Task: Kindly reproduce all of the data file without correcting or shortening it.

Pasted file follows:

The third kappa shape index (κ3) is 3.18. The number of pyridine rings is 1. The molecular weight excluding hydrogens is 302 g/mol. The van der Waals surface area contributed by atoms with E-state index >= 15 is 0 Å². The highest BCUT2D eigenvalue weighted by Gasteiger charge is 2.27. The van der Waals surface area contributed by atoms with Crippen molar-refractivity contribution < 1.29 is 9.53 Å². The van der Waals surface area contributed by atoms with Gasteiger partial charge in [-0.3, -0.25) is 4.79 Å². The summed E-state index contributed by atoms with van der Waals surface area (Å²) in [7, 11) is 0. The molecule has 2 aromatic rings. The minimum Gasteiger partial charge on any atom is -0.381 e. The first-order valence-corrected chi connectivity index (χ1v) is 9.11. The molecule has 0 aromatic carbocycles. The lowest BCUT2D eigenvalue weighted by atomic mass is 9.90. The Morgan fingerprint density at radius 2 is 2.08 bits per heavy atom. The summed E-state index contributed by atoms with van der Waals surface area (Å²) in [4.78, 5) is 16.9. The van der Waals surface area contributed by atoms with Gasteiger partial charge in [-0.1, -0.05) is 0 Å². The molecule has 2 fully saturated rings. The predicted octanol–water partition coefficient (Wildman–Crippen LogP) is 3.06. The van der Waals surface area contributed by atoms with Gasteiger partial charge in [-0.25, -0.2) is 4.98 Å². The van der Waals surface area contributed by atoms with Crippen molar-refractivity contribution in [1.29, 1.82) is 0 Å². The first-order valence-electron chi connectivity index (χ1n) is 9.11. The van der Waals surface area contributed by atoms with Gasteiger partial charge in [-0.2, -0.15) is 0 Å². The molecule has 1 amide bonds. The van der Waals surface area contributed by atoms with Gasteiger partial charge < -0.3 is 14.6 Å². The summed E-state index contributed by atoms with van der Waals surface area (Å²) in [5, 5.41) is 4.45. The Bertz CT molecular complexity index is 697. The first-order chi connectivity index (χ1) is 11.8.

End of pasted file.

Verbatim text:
The third kappa shape index (κ3) is 3.18. The number of pyridine rings is 1. The molecular weight excluding hydrogens is 302 g/mol. The van der Waals surface area contributed by atoms with E-state index >= 15 is 0 Å². The highest BCUT2D eigenvalue weighted by Gasteiger charge is 2.27. The van der Waals surface area contributed by atoms with Crippen molar-refractivity contribution < 1.29 is 9.53 Å². The van der Waals surface area contributed by atoms with Gasteiger partial charge in [-0.3, -0.25) is 4.79 Å². The summed E-state index contributed by atoms with van der Waals surface area (Å²) in [7, 11) is 0. The molecule has 2 aromatic rings. The minimum Gasteiger partial charge on any atom is -0.381 e. The first-order valence-corrected chi connectivity index (χ1v) is 9.11. The molecule has 0 aromatic carbocycles. The lowest BCUT2D eigenvalue weighted by atomic mass is 9.90. The Morgan fingerprint density at radius 2 is 2.08 bits per heavy atom. The summed E-state index contributed by atoms with van der Waals surface area (Å²) in [4.78, 5) is 16.9. The van der Waals surface area contributed by atoms with Gasteiger partial charge in [-0.1, -0.05) is 0 Å². The molecule has 2 fully saturated rings. The predicted octanol–water partition coefficient (Wildman–Crippen LogP) is 3.06. The van der Waals surface area contributed by atoms with Gasteiger partial charge in [-0.25, -0.2) is 4.98 Å². The van der Waals surface area contributed by atoms with Crippen molar-refractivity contribution in [1.29, 1.82) is 0 Å². The first-order valence-electron chi connectivity index (χ1n) is 9.11. The van der Waals surface area contributed by atoms with Gasteiger partial charge in [-0.2, -0.15) is 0 Å². The molecule has 1 amide bonds. The van der Waals surface area contributed by atoms with Gasteiger partial charge < -0.3 is 14.6 Å². The summed E-state index contributed by atoms with van der Waals surface area (Å²) in [5, 5.41) is 4.45. The Bertz CT molecular complexity index is 697. The first-order chi connectivity index (χ1) is 11.8.